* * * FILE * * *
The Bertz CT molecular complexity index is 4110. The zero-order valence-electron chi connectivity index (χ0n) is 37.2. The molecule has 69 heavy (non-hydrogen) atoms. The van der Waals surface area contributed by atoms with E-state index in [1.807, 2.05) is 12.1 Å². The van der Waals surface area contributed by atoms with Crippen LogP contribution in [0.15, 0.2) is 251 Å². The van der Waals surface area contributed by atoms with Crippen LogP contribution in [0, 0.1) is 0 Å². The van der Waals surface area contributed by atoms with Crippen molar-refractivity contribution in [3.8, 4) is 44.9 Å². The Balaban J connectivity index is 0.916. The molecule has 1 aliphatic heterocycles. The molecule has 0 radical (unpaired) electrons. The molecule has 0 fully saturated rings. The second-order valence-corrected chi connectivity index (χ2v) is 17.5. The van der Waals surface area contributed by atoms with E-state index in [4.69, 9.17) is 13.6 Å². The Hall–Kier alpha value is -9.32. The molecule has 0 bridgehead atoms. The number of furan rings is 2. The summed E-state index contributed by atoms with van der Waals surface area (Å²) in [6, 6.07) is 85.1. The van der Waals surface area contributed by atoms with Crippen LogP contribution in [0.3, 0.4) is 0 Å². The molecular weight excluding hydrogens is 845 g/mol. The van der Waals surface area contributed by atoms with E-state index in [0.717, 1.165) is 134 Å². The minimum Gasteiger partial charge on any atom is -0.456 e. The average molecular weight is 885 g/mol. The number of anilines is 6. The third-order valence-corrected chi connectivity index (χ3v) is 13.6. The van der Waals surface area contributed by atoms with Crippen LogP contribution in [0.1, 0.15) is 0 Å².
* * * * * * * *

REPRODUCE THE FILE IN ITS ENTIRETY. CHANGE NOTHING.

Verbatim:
The Bertz CT molecular complexity index is 4110. The zero-order valence-electron chi connectivity index (χ0n) is 37.2. The molecule has 69 heavy (non-hydrogen) atoms. The van der Waals surface area contributed by atoms with E-state index in [1.807, 2.05) is 12.1 Å². The van der Waals surface area contributed by atoms with Crippen LogP contribution in [0.15, 0.2) is 251 Å². The van der Waals surface area contributed by atoms with Crippen LogP contribution in [0, 0.1) is 0 Å². The van der Waals surface area contributed by atoms with Crippen molar-refractivity contribution in [3.8, 4) is 44.9 Å². The Balaban J connectivity index is 0.916. The molecule has 1 aliphatic heterocycles. The molecule has 0 radical (unpaired) electrons. The molecule has 0 fully saturated rings. The second-order valence-corrected chi connectivity index (χ2v) is 17.5. The van der Waals surface area contributed by atoms with E-state index in [4.69, 9.17) is 13.6 Å². The Hall–Kier alpha value is -9.32. The molecule has 0 bridgehead atoms. The number of furan rings is 2. The summed E-state index contributed by atoms with van der Waals surface area (Å²) in [6, 6.07) is 85.1. The van der Waals surface area contributed by atoms with Crippen LogP contribution in [0.3, 0.4) is 0 Å². The molecular weight excluding hydrogens is 845 g/mol. The van der Waals surface area contributed by atoms with E-state index in [0.717, 1.165) is 134 Å². The minimum Gasteiger partial charge on any atom is -0.456 e. The average molecular weight is 885 g/mol. The number of anilines is 6. The third-order valence-corrected chi connectivity index (χ3v) is 13.6. The van der Waals surface area contributed by atoms with Crippen LogP contribution in [0.1, 0.15) is 0 Å².